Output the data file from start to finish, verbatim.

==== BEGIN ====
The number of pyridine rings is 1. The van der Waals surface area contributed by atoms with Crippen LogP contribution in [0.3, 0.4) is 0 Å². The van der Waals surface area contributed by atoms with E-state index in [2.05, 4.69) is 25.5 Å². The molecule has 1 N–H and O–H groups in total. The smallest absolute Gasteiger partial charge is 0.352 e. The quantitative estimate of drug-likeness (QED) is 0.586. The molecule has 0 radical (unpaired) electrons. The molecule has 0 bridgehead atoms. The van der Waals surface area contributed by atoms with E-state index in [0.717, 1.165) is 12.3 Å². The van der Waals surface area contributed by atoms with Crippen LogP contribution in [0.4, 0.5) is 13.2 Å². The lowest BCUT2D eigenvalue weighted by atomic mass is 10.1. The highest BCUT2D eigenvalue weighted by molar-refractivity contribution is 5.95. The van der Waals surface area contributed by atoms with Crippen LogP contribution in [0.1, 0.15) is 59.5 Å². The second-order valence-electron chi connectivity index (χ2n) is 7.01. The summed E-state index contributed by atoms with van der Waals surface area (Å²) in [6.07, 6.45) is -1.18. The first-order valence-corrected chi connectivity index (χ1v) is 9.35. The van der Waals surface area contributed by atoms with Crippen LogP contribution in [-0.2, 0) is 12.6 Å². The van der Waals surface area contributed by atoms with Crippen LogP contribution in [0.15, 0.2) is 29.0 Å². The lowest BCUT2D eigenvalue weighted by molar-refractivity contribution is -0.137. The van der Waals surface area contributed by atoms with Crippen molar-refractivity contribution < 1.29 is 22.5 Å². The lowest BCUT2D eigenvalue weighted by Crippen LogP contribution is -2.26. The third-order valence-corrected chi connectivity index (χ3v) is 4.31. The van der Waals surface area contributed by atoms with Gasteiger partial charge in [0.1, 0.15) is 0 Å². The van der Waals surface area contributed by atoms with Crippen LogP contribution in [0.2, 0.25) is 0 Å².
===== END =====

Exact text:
The number of pyridine rings is 1. The van der Waals surface area contributed by atoms with Crippen LogP contribution in [0.3, 0.4) is 0 Å². The van der Waals surface area contributed by atoms with E-state index in [2.05, 4.69) is 25.5 Å². The molecule has 1 N–H and O–H groups in total. The smallest absolute Gasteiger partial charge is 0.352 e. The quantitative estimate of drug-likeness (QED) is 0.586. The molecule has 0 radical (unpaired) electrons. The molecule has 0 bridgehead atoms. The van der Waals surface area contributed by atoms with E-state index in [0.717, 1.165) is 12.3 Å². The van der Waals surface area contributed by atoms with Crippen LogP contribution in [0.4, 0.5) is 13.2 Å². The lowest BCUT2D eigenvalue weighted by atomic mass is 10.1. The highest BCUT2D eigenvalue weighted by molar-refractivity contribution is 5.95. The van der Waals surface area contributed by atoms with Crippen LogP contribution in [0.1, 0.15) is 59.5 Å². The second-order valence-electron chi connectivity index (χ2n) is 7.01. The summed E-state index contributed by atoms with van der Waals surface area (Å²) in [6.07, 6.45) is -1.18. The first-order valence-corrected chi connectivity index (χ1v) is 9.35. The van der Waals surface area contributed by atoms with Crippen LogP contribution in [-0.2, 0) is 12.6 Å². The van der Waals surface area contributed by atoms with Crippen LogP contribution in [0.15, 0.2) is 29.0 Å². The lowest BCUT2D eigenvalue weighted by molar-refractivity contribution is -0.137. The van der Waals surface area contributed by atoms with Crippen molar-refractivity contribution < 1.29 is 22.5 Å². The lowest BCUT2D eigenvalue weighted by Crippen LogP contribution is -2.26. The third-order valence-corrected chi connectivity index (χ3v) is 4.31. The van der Waals surface area contributed by atoms with Gasteiger partial charge in [0.1, 0.15) is 0 Å². The van der Waals surface area contributed by atoms with Crippen LogP contribution in [0.2, 0.25) is 0 Å².